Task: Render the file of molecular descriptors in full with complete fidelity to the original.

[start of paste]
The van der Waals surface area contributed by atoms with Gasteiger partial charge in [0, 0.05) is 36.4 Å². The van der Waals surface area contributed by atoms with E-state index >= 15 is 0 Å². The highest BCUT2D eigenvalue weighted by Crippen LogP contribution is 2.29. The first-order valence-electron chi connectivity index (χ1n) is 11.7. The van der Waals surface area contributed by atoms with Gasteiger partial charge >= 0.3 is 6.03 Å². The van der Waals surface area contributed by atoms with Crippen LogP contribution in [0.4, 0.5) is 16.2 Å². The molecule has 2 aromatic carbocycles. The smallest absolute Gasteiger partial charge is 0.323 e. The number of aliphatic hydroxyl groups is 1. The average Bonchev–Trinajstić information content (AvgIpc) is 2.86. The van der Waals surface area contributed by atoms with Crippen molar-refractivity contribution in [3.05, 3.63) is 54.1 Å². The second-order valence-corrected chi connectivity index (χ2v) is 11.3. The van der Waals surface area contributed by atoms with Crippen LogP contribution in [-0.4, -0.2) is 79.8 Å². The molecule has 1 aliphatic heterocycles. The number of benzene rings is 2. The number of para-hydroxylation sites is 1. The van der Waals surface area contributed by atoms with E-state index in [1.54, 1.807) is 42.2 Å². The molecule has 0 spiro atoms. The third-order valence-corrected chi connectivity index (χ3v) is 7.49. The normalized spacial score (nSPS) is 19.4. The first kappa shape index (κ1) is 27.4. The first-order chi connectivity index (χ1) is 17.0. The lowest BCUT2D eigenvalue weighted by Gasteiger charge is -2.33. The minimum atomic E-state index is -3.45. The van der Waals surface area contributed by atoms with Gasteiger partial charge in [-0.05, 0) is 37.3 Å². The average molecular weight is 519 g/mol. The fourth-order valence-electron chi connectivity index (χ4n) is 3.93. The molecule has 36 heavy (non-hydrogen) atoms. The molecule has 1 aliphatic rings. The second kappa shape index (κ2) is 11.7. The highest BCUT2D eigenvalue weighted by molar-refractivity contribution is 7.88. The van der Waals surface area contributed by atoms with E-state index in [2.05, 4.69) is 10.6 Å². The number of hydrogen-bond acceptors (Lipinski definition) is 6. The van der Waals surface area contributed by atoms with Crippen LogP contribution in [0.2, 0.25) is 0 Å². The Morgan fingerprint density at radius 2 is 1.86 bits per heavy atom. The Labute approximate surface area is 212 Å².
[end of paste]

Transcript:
The van der Waals surface area contributed by atoms with Gasteiger partial charge in [0, 0.05) is 36.4 Å². The van der Waals surface area contributed by atoms with E-state index >= 15 is 0 Å². The highest BCUT2D eigenvalue weighted by Crippen LogP contribution is 2.29. The first-order valence-electron chi connectivity index (χ1n) is 11.7. The van der Waals surface area contributed by atoms with Gasteiger partial charge >= 0.3 is 6.03 Å². The van der Waals surface area contributed by atoms with Crippen LogP contribution in [0.4, 0.5) is 16.2 Å². The molecule has 2 aromatic carbocycles. The smallest absolute Gasteiger partial charge is 0.323 e. The number of aliphatic hydroxyl groups is 1. The average Bonchev–Trinajstić information content (AvgIpc) is 2.86. The van der Waals surface area contributed by atoms with Crippen molar-refractivity contribution in [3.05, 3.63) is 54.1 Å². The second-order valence-corrected chi connectivity index (χ2v) is 11.3. The van der Waals surface area contributed by atoms with Crippen LogP contribution in [-0.4, -0.2) is 79.8 Å². The molecule has 1 aliphatic heterocycles. The number of benzene rings is 2. The number of para-hydroxylation sites is 1. The van der Waals surface area contributed by atoms with E-state index in [1.54, 1.807) is 42.2 Å². The molecule has 0 spiro atoms. The third-order valence-corrected chi connectivity index (χ3v) is 7.49. The normalized spacial score (nSPS) is 19.4. The first kappa shape index (κ1) is 27.4. The first-order chi connectivity index (χ1) is 17.0. The lowest BCUT2D eigenvalue weighted by Gasteiger charge is -2.33. The minimum atomic E-state index is -3.45. The van der Waals surface area contributed by atoms with Gasteiger partial charge in [-0.05, 0) is 37.3 Å². The average molecular weight is 519 g/mol. The fourth-order valence-electron chi connectivity index (χ4n) is 3.93. The molecule has 36 heavy (non-hydrogen) atoms. The molecule has 1 aliphatic rings. The second kappa shape index (κ2) is 11.7. The highest BCUT2D eigenvalue weighted by molar-refractivity contribution is 7.88. The van der Waals surface area contributed by atoms with E-state index in [2.05, 4.69) is 10.6 Å². The number of hydrogen-bond acceptors (Lipinski definition) is 6. The van der Waals surface area contributed by atoms with Crippen LogP contribution in [0.2, 0.25) is 0 Å². The Morgan fingerprint density at radius 2 is 1.86 bits per heavy atom. The Labute approximate surface area is 212 Å².